I love your voice. Thank you for your emails and all the knowledge you share. Sometimes I’m a bit suspicious and wonder why do freelancers share their knowledge and let others do and grow in the same field… Well, let me tell you that although I had never thought that I could write for money, six months ago I got my first freelance writing gig… and I was not looking for that. I used to be an export director but after having kids my life changed drammatically, so my last job was as an account manager in a company that builds websites for state agencies. I realised that most of my clients got blocked when I asked them to send me the copy for their brand new website. They didn’t know how to describe their services, how to talk about the team, etc and they sent the copy full of old-fashioned expressions that I don’t like myself to find anywhere. So I used to write the copy for them… for free! I just wanted to help them and have the job done, you know, I got paid when the website was finished. So one of these clients told to a friend that I wrote the whole copy of their new website for them, and this guy came to me asking if I would rewrite his company’s website (300 employees, that’s quite a big company in Spain). I did it (not for free, but I just counted the invested hours). Afterwards, he wanted me writing the weekly posts for the company’s blog. This time I’m getting paid not only for the invested hours but also for my creativeness. Last week another big company asked me for a quotation, we will start working on his blog after summer. I’m so happy with my new career! Now I’m part of my husband’s small company and I offer my services as a marketer and copywriter.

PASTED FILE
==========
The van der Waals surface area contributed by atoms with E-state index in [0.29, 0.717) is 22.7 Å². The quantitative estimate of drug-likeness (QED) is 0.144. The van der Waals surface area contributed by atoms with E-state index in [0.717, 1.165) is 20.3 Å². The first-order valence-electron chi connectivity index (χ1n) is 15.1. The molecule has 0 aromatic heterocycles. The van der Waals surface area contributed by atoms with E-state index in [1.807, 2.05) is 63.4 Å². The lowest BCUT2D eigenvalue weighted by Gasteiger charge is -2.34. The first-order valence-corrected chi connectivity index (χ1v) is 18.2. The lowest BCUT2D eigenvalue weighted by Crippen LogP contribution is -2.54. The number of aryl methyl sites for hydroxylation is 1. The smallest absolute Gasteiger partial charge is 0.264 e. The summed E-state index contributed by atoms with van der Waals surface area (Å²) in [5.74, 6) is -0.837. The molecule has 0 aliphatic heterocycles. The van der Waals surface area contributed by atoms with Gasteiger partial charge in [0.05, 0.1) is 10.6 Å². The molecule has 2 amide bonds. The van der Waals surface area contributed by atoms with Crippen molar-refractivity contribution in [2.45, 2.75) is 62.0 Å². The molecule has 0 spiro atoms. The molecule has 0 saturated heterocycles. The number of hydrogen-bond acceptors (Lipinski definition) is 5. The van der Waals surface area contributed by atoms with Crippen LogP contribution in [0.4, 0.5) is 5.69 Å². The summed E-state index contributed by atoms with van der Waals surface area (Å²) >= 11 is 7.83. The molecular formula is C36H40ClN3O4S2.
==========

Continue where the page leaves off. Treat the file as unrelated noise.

In 1933, Procter & Gamble started to broadcast a radio serial drama sponsored by their Oxydol soap powder. The owners wanted to build brand loyalty by aiming to adult women. They could intermix their marketing messages into the serial drama. The term soap opera was born in this year, and they marked a precedent for native ads. Engagement with the audience was a key element with the creation of this content.

Finally!!! [sighs with relief]. Some good stuff!!! I surf the net, comb seminars and search every paper or journal to find some damn good reads on copy-writing. Guess what Neville, I think I like the fact that I have tried some of these tips before reading your article and for the first time, I could actually say I found tips that resonate with some deep copy-writing truths. From the bottom of my heart, TENK U for sharing.